Home >Opinion >Online-views >Cooking oil imports surge on tax risk, higher prices

Mumbai: Cooking-oil imports by India, the world’s biggest palm oil buyer, probably more than doubled in March as high domestic prices and speculation that taxes will be increased in the annual budget spurred buying.

Purchases climbed to 900,000 tonnes from 435,735 tonnes a year earlier, according to the median estimate of five processors and brokers surveyed by Bloomberg News. Imports of crude and refined palm oil surged to 650,000 tonnes from 253,727 tonnes, the survey showed. The Solvent Extractors’ Association?of?India?is?scheduled to release the data on 13 April.

The increase in Indian imports for a second month may help palm oil in Kuala Lumpur extend a rally from the highest price in more than a year. Futures rallied 12% this year on concern that global cooking oil supplies may decline as drought curbs soybean output in Brazil and Argentina.

photo: Bloomberg

India’s oilseeds production may drop to 30.5 million tonnes (mt) in the year ending 30 June from 32.48 mt a year earlier, according to India’s farm ministry. That may boost vegetable-oil imports as much as 9.5 mt in the year ending 31 October, he said. The country bought 8.7 mt last year, according to the extractors’ association.

Purchases may average 850,000 tonnes to 950,000 tonnes a month until October, Bajoria said. Imports increased 59% in February to 875,649 tonnes, the extractors’ association said on 14 March. Imports of palm oil from Indonesia and Malaysia make up almost 80% of India’s cooking-oil purchases. Palm oil for June delivery ended little changed at 3,558 ringgit ($1,159) a tonne on the Malaysia Derivatives Exchange. Futures rose 5% in March, touching 3,574 ringgit on Wednesday, the highest price since March 2011.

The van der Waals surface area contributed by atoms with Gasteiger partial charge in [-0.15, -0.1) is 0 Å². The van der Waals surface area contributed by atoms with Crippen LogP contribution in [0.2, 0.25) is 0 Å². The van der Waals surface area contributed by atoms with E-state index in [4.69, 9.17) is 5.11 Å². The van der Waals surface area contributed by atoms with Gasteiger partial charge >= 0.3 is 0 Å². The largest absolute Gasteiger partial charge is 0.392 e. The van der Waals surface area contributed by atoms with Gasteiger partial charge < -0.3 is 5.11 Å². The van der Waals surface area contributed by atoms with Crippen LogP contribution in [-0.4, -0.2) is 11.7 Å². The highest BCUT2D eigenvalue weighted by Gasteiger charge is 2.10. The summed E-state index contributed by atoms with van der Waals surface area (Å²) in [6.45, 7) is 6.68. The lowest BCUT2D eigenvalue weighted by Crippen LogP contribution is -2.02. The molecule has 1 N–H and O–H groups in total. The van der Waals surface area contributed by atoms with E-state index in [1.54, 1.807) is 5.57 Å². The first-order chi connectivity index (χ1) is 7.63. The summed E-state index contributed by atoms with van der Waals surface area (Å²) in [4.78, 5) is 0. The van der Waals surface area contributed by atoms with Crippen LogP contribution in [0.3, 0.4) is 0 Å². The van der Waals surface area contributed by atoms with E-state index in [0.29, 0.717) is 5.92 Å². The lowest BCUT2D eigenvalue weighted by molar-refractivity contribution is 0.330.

Imports of edible oil are rising as crushing has been low in India because the price on commodity exchanges is much higher than the spot prices, said Atul Chaturvedi, chief executive officer of Adani Wilmar Ltd. India barred commodity exchanges from offering new contracts in soybeans to curb speculation after futures had the biggest monthly gain in more than three years in March. Futures jumped 25% on the National Commodity and Derivatives Exchange Ltd this year.

Imports were also fuelled by concerns that the government may raise taxes, Ashok Sethia, executive director at Sethia Oils Ltd, said by phone from Kolkata. Finance minister Pranab Mukherjee had left the import duty on refined oils unchanged at 7.5%.

Refined cooking oils bought overseas were about $30 a tonne cheaper than domestic supplies, Sunvin’s Bajoria said.

Soybean oil imports rose to 150,000 tonnes in March from 81,131 tonnes a year earlier, while sunflower oil purchases climbed to 100,000 tonnes from 76,230 tonnes, the survey showed.

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